"I recorded vocalists with my SM58 into both the sampler and the computer simultaneously via my mixer, so I could keep a copy in the computer and resample if I wanted. For my final presentation, I put together a 20‑minute piece to play during an exhibition of a friend's abstract paintings, made up of singing voices slowed down in the sampler and triggered from the A33, with some vibrato added with the mod wheel. I also did lots with the EQ in Logic to bring out some of the odder frequencies, and layered the voices to create rhythms and textures. As the piece progressed, I layered in more chanting voices at their normal speed, transformed with just delays and reverb. That gave a nice range throughout the piece from bass voices at the start through the mid‑range to the non‑pitch‑shifted soprano voices at the end.
"I did the mix in quadraphonic at the college, so the music was moving around the room as people walked about looking at the paintings. I took it in to the University on CD as a multi‑channel Logic file, then ran it off to an ADAT there, and mixed from that into quad. But the basic material was all recorded here in my attic, with just some reverb and effects from my Behringer. I thought it sounded lovely, although I did wish I'd had a condenser mic!"
"Studio gear — even a relatively cheap system like mine — is very expensive, and companies are all too happy to sell it to you, but where's the support after that? Sometimes it seems as though the sales departments of these places are the most efficient parts of the company. Where is the help and the backup? For the amount of money you spend, they should offer more in the way of support, because this is very complicated equipment, and it takes a lot to learn your way around it."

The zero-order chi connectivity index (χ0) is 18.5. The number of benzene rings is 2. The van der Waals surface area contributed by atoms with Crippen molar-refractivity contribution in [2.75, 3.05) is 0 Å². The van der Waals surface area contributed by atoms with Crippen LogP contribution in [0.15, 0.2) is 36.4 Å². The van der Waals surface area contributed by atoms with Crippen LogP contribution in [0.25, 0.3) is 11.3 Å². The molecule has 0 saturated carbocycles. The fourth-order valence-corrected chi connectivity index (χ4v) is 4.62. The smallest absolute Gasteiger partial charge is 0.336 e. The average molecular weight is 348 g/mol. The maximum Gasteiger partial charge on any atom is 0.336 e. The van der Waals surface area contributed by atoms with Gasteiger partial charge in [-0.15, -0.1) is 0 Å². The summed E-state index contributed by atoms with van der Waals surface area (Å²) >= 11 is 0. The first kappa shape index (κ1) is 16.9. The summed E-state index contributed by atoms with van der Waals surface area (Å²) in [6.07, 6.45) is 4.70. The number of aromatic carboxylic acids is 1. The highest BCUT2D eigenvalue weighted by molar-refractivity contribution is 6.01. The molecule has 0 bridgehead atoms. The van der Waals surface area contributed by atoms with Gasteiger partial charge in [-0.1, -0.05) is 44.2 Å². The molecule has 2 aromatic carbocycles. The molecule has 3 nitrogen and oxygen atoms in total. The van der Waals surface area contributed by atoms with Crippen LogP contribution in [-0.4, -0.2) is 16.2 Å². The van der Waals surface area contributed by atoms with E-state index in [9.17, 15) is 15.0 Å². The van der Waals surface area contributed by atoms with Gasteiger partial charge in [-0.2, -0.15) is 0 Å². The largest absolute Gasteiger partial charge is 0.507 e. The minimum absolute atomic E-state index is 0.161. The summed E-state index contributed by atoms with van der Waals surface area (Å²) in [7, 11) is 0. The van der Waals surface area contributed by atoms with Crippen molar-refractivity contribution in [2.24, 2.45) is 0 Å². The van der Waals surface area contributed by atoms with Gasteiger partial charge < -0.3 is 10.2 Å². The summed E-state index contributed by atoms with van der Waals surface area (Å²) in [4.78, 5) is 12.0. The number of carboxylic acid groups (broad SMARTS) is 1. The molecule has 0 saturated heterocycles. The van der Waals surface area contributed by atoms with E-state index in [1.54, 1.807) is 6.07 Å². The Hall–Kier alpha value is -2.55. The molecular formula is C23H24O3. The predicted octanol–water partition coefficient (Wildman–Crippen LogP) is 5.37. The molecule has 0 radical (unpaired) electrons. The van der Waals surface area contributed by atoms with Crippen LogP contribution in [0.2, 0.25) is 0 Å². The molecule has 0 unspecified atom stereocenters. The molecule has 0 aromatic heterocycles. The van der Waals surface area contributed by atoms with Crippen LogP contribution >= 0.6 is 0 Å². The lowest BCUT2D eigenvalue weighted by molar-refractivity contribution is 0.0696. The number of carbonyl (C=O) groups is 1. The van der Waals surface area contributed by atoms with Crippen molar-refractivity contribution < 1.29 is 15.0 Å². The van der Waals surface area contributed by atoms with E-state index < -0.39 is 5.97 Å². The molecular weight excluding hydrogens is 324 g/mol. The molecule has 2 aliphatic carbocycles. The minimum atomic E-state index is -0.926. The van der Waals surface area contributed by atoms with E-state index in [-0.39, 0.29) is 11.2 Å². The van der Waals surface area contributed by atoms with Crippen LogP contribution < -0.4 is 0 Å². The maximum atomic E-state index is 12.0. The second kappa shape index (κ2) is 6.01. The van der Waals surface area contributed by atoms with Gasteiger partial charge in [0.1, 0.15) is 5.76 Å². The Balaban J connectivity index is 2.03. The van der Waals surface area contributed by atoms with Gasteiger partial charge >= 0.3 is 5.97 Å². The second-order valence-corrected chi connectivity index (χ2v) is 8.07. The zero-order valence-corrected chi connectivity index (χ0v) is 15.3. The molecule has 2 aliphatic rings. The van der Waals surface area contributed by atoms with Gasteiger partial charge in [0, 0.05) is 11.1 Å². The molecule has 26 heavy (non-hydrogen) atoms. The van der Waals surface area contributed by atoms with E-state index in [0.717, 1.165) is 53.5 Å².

Setting the right DAT recording level: SOS January 1995. Noise and how to avoid it: SOS May 1995. A Concise Guide to Compression & Limiting: SOS April 1996. The Mysteries of Metering: SOS May 1996.Minimising Mixer and Effects Noise: SOS July 1996.
- Alesis Nanosynth.
- Roland A33 master keyboard.
- Behringer Virtualiser Pro multi‑effects.
"I like the Behringer, which I saw in an ad in SOS, and I think it has the edge over my old Zoom technically. It has a Split mode which allows you to put different effects on the Left and Right channels, and loads of different types of reverb. They're also all written out on the top panel, which is really useful."
- Shure SM58 dynamic mic.
- Spirit Absolute Zero Monitors.
- Spirit Folio SX 12‑channel mixer.
COMPUTERS & SOFTWARE
- Emagic Logic Audio Gold v4 MIDI + Audio sequencer.
- Pentium PC running Windows 98, with Emagic Audiowerk8 soundcard, built‑in CD burner, and printer.
- Sonic Foundry Acid loop‑based composition software.
- Syntrillium Cool Edit Pro audio editor.
- Akai S3000XL.
- Minidisc Recorder for stereo mastering.
- Iomega Jaz drive for transporting projects.